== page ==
§ 4. Mr. Norman Atkinson
asked the Secretary of State for Employment what discussions he has had with the CBI and the TUC in regard to the introduction of the 35-hour week throughout industry; and if he will make a statement.
§ The Secretary of State for Employment (Mr. Albert Booth)
I am in frequent contact with the TUC and the CBI about employment and industrial relations matters, and we have a common interest in clarifying the issues involved in reduction in the working week.
My hon. Friend will probably be aware of an article on work sharing published 210 in the April edition of the Department of Employment Gazette which covered, among other things, the costs involved and concluded that a reduction in overtime might be the first priority. I welcome the TUC's recent initiative in seeking a reduction in the amount of overtime worked.
§ Mr. Atkinson
I am aware of the article to which my right hon. Friend refers. Does he recognise that, if manual workers are to take a fair share of the benefits accruing from technical advances, and if we are to increase employment in industry by 10 per cent, to overcome some of the worst unemployment difficulties, politicians must now come together with wage bargainers and trade unionists with a view to reducing the working week to 35 hours?
§ Mr. Booth
I agree that one of the benefits that we hope to get from technological advances is the reduction of the working life—possibly the reduction of the number of working hours, as well as consideration of the options for early retirement. In the current situation we must ensure that these possibilities are organised in ways which do not mean additions to unit costs which would otherwise come about. That would militate against the very result that we want to achieve in the reduction of the number of working hours, namely, an increase in the numbers employed.
§ Mr. Stokes
Would it not be madness to introduce a 35-hour working week when the country cannot produce enough in a 40-hour working week?
§ Mr. Booth
We are not proposing at this stage to introduce a 35-hour working week. The discussions that I have had with the CBI and the TUC have been to investigate the ways in which any reduction in the number of hours could be achieved without loss in production and without loss of pay, and preferably to bring about an increase in the numbers employed and a drop in public expenditure.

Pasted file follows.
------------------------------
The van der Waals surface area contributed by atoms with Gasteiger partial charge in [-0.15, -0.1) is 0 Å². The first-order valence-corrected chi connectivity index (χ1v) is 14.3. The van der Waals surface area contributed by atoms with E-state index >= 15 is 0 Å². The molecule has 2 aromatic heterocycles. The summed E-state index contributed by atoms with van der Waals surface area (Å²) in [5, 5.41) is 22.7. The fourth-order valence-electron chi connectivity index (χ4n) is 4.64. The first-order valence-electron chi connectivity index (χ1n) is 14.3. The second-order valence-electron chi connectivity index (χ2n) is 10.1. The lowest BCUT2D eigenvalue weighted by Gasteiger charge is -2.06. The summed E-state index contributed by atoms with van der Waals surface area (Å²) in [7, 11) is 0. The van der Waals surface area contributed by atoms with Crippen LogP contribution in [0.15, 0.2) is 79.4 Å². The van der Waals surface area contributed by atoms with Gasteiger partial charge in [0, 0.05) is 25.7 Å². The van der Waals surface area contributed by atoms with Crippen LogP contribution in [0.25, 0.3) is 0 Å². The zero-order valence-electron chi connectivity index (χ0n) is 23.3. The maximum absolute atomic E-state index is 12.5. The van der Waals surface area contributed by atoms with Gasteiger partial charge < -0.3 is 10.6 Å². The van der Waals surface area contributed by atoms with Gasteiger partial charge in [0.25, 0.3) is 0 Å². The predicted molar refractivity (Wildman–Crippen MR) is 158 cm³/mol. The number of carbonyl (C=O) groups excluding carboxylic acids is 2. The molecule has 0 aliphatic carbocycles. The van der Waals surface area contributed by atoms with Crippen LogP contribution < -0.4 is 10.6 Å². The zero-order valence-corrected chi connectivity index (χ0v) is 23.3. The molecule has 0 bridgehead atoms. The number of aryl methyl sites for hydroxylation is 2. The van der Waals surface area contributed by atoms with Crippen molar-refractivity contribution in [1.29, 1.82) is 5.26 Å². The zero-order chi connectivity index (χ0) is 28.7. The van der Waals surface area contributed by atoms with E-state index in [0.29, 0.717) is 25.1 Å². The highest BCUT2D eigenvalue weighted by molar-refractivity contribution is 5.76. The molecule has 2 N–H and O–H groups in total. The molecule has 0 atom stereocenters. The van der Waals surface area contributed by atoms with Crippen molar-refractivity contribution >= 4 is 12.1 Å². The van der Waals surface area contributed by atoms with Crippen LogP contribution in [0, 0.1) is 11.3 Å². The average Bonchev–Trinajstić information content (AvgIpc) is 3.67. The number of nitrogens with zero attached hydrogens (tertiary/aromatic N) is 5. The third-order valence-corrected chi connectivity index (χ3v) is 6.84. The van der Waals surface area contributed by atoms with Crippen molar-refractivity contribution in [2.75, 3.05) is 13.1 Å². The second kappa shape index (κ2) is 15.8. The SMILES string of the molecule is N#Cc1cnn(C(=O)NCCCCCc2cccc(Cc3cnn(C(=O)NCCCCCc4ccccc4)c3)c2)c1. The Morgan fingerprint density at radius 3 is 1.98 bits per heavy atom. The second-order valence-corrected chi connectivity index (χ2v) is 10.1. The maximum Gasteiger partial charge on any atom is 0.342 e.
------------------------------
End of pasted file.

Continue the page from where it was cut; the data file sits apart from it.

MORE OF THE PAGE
§ Mr. Rooker
Does my right hon. Friend agree that what is necessary before there is a general reduction of the working week is some statutory control of overtime to ensure that it is not abused? Before that happens, will he ensure that 211 the reasons for overtime—namely, degenerate payment systems and low basic rates—are also tackled?
§ Mr. Booth
I hope I have made clear to the House that I have given priority to considerations of overtime. This was one of the first things that I took up with the CBI and the TUC. I believe that many of the factors leading to overtime working, which my hon. Friend mentioned, could result in difficulties if the cut in hours took place by statute without some proper compensation arrangements being made for those who work overtime only in order to take home a living wage.
§ Mr. Henderson
Does not the Secretary of State agree that he is doing a disservice in not pointing out that there are many people, particularly in offices, who are on a shorter week than 40 hours? Does he agree that one of the objectives should be to ensure that people who are paid on an hourly rate are given the same conditions and status as office workers?
§ Mr. Booth
Certainly this is one of the possibilities, but it must be achieved by consideration plant by plant and industry by industry. It does not lend itself necessarily to a national policy. Among the many pieces of useful advice that the general secretary of the TUC sent to the secretaries of affiliated organisations, following my meeting with the TUC, was one which suggested ways of using greater capacities of the plant to bring more people into employment rather than creating more overtime working.